On March 3, 2006, respondent's education evaluator conducted a classroom observation in the child's integrated Montessori classroom (Dist. Ex. 8). The classroom observation report indicates that the child was successful with fine motor activities, but he exhibited inappropriate behaviors and required frequent redirection, and his interactions with peers were often inappropriate (id.). Nevertheless, the evaluator reported that the child's behaviors did not prevent him from completing his tasks and assignments (Tr. p. 1276). The evaluator also found that the child easily transitioned from one activity to the next (Tr. p. 1277).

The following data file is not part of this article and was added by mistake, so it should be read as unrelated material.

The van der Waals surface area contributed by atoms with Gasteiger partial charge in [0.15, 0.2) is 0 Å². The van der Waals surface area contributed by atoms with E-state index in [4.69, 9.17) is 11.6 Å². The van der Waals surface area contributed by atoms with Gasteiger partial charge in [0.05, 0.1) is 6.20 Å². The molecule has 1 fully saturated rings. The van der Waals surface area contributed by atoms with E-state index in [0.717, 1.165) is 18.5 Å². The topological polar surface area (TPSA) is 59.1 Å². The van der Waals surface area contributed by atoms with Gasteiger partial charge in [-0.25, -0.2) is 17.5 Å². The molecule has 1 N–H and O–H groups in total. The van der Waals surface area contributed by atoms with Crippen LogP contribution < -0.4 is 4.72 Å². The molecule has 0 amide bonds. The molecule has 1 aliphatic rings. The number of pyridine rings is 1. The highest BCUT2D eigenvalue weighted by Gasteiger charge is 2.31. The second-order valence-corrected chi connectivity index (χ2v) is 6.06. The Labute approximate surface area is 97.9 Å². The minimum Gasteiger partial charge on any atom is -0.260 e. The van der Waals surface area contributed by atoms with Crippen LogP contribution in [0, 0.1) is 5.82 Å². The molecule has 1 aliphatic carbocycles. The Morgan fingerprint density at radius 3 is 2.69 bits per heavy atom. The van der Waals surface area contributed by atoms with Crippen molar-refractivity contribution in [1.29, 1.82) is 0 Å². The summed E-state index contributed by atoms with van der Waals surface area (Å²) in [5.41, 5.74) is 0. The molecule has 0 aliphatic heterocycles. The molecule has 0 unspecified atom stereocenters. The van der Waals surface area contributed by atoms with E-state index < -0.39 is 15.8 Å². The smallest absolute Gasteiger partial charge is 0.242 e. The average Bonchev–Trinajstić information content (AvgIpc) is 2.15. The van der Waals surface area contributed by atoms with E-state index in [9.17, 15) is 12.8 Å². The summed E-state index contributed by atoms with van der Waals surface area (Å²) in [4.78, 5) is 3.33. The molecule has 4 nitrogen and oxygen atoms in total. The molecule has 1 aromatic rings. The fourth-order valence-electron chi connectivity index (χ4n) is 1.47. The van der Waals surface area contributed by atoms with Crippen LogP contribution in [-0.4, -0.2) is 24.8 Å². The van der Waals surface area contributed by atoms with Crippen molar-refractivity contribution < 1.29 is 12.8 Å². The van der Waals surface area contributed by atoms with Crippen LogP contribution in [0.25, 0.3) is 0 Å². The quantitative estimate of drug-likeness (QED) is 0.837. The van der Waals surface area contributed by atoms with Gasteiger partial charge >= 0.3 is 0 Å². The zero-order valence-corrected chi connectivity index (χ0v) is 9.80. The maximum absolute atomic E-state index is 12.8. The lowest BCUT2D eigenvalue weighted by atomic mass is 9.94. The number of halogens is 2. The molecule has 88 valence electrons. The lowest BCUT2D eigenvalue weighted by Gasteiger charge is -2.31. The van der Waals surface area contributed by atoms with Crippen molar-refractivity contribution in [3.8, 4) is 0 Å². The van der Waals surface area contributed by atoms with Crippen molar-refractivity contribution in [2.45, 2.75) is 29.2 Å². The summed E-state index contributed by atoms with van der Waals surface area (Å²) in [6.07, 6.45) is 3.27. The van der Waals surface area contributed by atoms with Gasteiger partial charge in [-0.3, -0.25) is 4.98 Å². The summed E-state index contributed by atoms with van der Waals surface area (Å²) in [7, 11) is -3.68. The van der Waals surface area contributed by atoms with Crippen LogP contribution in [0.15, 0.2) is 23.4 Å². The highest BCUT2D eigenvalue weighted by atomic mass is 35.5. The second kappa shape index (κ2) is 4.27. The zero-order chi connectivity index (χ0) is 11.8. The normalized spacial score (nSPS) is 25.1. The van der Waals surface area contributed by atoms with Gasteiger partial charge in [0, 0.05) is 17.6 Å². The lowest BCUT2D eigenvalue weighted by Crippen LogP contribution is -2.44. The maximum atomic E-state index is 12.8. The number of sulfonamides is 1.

On February 21, 2006, petitioners obtained a neuropsychological diagnostic autism spectrum evaluation to assist in providing recommendations for school and special education programming (Parent Ex. F at p. 1). Results of administration of the Autism Diagnostic Observation Schedule (ADOS) Module #3, placed the child "in the diagnostic range for an autism spectrum disorder as observed in his idiosyncratic conversational and social skills" (id. at p. 5). The March 23, 2006 report indicates that a brief cognitive screening using the Stanford-Binet: Fifth Edition - Brief Form was attempted, but was discontinued due to the child's evident frustrations (id.). Results of the Behavior Assessment System for Children-Second Edition (BASC-II) (Parent and Teacher forms) revealed that the child's mother endorsed clinical scores related to hyperactivity and atypicality (id.). She also endorsed borderline scores related to aggression and attention problems (id.). On the teacher report form of the BASC-II, the child's teachers endorsed a clinical score related to hyperactivity (id.). Based on a telephone consultation with his drama therapist, the report indicated that the child showed increased aggressiveness when involved with dramatic fantasy play (id.). The evaluation report stated that "on examination and by history, [the child] fulfills DSM-IV diagnostic criteria for Asperger's Disorder as related to impairments of social relatedness and restricted interests" (id.). Hyperactivity, attention difficulties and reactive behavior were also noted, resulting in a clinical profile consistent with Asperger's Disorder with secondary features related to an attention deficit hyperactivity disorder (ADHD) (id. at p. 6). Recommendations included a suggestion that respondent identify the child as eligible for special education as a student with autism, and that petitioners receive parent training and education as part of the child's individual education program (IEP) to promote adaptive behavior and academic development at home (id.).